Roughly 17% of Johannesburg Stock Exchange (JSE) main board listed companies have already voluntarily rotated auditors—four years early from the effective date of Mandatory Audit Firm Rotation (MAFR), according to the South African Independent Regulatory Board for Auditors (IRBA).

The 64 companies that have rotated in the past two years will not need to do so again until 2027 or 2028. The remaining companies whose audit firms have tenure of ten years or more on 1 April 2023 must rotate prior to that date.

In 2018, 35 companies changed their auditors in early compliance, with nine in the first few months of 2019.

IRBA CEO Bernard Agulhas said: “This is extremely encouraging as at this pace, we can expect that by the end of this year over 120 companies or a third of main board entities will have complied and have ‘a fresh pair of eyes scrutinising their financial statements.”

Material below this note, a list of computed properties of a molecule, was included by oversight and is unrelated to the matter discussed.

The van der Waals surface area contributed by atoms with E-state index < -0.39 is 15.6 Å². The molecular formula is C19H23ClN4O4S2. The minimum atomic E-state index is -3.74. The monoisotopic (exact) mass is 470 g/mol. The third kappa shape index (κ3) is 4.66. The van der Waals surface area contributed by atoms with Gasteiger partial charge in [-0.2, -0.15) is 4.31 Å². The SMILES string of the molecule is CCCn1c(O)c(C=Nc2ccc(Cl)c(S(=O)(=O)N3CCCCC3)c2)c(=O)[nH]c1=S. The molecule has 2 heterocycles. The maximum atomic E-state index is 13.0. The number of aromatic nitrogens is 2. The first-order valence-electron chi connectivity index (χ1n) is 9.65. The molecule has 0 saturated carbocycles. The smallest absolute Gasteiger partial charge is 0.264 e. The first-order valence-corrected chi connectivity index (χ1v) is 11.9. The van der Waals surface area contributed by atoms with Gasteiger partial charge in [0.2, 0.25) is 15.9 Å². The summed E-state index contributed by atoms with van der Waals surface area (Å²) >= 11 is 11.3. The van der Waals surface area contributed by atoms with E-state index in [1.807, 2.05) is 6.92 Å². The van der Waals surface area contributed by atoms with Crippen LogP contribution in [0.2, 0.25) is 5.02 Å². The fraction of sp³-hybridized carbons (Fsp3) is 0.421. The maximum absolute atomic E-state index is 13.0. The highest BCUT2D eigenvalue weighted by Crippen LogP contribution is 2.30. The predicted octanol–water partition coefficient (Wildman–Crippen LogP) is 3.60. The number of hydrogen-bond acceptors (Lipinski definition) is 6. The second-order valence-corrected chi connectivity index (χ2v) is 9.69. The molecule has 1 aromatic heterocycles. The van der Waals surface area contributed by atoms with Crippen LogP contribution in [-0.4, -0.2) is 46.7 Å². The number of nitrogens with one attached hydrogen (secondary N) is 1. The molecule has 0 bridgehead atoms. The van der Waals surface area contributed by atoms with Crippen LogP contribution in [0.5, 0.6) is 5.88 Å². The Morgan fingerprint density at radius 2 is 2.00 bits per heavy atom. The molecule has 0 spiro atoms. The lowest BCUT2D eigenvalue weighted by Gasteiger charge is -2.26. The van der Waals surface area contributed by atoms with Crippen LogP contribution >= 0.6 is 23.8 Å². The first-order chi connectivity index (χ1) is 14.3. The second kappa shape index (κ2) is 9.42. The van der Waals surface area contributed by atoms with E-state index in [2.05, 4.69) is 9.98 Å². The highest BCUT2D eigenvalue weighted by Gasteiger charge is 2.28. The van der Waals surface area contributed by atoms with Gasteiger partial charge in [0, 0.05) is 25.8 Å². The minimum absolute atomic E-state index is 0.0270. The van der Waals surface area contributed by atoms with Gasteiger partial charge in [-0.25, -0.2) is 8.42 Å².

In 2018, 33% of companies cited MAFR for the change to audit firms, with results rising to 38% in 2019. The second-most cited reason was terminations of relationship.

Agulhas continued: “To assist committees in comparing audit quality during a selection process, the IRBA has also begun a first phase process to test a set of Audit Quality Indicators (AQIs) with a number of JSE-listed accredited audit firms.”

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“Although companies haven’t specified MAFR for being the reason for rotating earlier, the effective date may have been a factor.”

The IRBA warned for audit committees not to select new auditors on price alone without considering quality, necessary competence and experience for the nature of the work, as few have experience running an audit tender process.

Agulhas concluded: “by addressing any long association between the auditor and the client, the company would have gone a long way in securing reliable and credible audit opinions.”


By Asena Degirmenci